Tuesday, April 14, 2009

What's the Matter With Kids Today?

I was thinking last week how it’s been too long since I’ve watched an actual scary movie. Ignore, for a moment, the fact that about 233 out of the 250 titles currently on my Netflix queue are classified as horror and accept that films such as Rabid Grannies and Bio Zombie aren’t intended to give a gal like me nightmares.

My life, you might say, was wanting.

After a few shuffles and hopeful mailbox openings, I’m happy to report that I have been disturbed. Who Can Kill a Child?, a 1976 film from Spain, is sufficiently frightening and wrong enough to satisfy the masochist inside.

This one got to me.

From the brutal stock footage of dying refugee children that opens the film to the cheerfully sinister afternoon swim of the closing credits, Who Can Kill a Child? is a a rough ride. Obviously, that makes it a hearty recommendation.

Quick Plot: As all-too-real images of abused children roll in black and white, a narrator takes us through some of the atrocities suffered by children in the 20th century--medical experimentations in Auschwitz, orphans of war in Vietnam, starvation in Nigeria. Man commits a lot of crime, but nobody suffers more for it than the defenseless youths...until now.

On a tourist-filled beach off the coast of Spain, a happy British couple decides to celebrate the upcoming birth of their third child with a romanic getaway to the secluded island of Almanzara. They dock their boat with the help of some kids that are quiet but seemingly cheerful, save for one surly banged boy with a slight resemblance to Suri Cruise.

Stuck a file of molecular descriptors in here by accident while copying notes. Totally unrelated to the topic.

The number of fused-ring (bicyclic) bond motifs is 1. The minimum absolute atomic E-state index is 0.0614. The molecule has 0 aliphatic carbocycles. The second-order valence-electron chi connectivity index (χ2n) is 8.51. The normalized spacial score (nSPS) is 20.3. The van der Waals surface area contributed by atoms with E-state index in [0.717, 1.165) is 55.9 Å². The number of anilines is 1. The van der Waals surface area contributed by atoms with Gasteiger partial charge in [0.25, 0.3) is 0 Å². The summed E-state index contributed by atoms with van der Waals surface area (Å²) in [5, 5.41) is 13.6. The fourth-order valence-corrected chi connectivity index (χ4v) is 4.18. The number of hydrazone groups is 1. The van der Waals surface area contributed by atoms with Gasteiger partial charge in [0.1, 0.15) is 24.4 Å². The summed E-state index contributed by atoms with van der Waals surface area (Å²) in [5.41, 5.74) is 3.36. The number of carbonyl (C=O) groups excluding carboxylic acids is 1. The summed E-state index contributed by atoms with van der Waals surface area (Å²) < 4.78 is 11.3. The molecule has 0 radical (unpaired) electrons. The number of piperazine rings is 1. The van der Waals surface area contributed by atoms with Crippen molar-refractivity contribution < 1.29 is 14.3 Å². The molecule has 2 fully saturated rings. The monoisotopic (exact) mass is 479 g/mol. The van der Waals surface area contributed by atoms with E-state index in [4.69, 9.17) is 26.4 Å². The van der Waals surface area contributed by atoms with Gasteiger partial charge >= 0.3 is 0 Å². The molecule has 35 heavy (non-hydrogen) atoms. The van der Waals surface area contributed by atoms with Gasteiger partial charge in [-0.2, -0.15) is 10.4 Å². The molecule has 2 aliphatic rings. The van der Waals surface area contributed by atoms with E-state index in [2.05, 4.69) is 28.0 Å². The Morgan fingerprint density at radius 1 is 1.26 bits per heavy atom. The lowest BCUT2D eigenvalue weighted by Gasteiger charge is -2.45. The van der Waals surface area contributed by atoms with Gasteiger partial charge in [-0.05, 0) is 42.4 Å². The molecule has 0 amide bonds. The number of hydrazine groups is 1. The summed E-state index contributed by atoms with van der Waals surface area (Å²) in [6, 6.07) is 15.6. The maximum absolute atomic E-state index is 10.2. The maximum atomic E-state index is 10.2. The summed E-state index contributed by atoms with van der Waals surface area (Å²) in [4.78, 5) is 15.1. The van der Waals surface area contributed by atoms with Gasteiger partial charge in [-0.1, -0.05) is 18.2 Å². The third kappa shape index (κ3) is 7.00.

Tom and Evelyn wander the hauntingly quiet town, enjoying the peacefulness and assuming the entire population is celebrating a holiday or savoring a siesta. Because they've apparently never seen a horror movie, the couple continue on, stopping occasionally to catch a glance of giggling tweens and answer ominous phone calls. They (and director Narciso Ibanez Serrador) take their time in realizing that something is clearly amiss and very bad things are about to happen.

Do they ever. These kids make the Children of the Corn look like a herd of pocket protector wearing members of the National Honor Society. With no explanation of why or how, the Almanzaritos have taken over with pitchforks and vengeance. Goodbye, homework and vegetables. Hello, human pinatas and ice cream breakfasts (okay, I’m just assuming the second part because that’s how I would have rebelled).

Who Can Kill a Child? is a freaky and fascinating ride for most of the way through. Its nearly 2 hour running time does drag here and there, but once the kids take charge, we (along with the baffled and not entirely bright adults) are stranded in a hell unlike the usual horror fare. The children seem to operate from a hive mind (a la Village of the Damned) but there is no sermonizing to explain the motives behind their sudden blood thirst. Imagine Peter Pan’s Lost Boys, but without the childhood sense of adventure. There is humor to be found, but it’s uncomfortably macabre, not campy or cute, made all the more disturbing by the bright eyes and giddy smiles on the bat-wielding pre-teens with a complete lack of sympathy.

High Points